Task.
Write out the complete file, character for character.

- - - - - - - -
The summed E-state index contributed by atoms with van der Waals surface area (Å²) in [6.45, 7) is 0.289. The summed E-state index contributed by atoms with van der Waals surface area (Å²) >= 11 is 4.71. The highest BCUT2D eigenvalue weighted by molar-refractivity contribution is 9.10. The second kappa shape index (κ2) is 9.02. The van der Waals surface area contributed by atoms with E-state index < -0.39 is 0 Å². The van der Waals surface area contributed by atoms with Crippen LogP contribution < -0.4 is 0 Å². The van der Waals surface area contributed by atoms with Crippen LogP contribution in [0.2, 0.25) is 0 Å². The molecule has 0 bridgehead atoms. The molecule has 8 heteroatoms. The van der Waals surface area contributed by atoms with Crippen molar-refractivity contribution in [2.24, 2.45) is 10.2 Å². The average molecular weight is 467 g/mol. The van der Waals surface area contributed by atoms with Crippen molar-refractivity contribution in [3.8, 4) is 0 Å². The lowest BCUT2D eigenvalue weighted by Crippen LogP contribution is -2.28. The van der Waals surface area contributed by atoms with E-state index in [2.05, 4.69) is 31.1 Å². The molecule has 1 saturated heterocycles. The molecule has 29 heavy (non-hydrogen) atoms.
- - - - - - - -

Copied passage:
The summed E-state index contributed by atoms with van der Waals surface area (Å²) in [6.45, 7) is 0.289. The summed E-state index contributed by atoms with van der Waals surface area (Å²) >= 11 is 4.71. The highest BCUT2D eigenvalue weighted by molar-refractivity contribution is 9.10. The second kappa shape index (κ2) is 9.02. The van der Waals surface area contributed by atoms with E-state index < -0.39 is 0 Å². The van der Waals surface area contributed by atoms with Crippen LogP contribution < -0.4 is 0 Å². The van der Waals surface area contributed by atoms with Crippen LogP contribution in [0.2, 0.25) is 0 Å². The molecule has 0 bridgehead atoms. The molecule has 8 heteroatoms. The van der Waals surface area contributed by atoms with Crippen molar-refractivity contribution in [2.24, 2.45) is 10.2 Å². The average molecular weight is 467 g/mol. The van der Waals surface area contributed by atoms with Crippen molar-refractivity contribution in [3.8, 4) is 0 Å². The lowest BCUT2D eigenvalue weighted by Crippen LogP contribution is -2.28. The van der Waals surface area contributed by atoms with E-state index in [2.05, 4.69) is 31.1 Å². The molecule has 1 saturated heterocycles. The molecule has 29 heavy (non-hydrogen) atoms.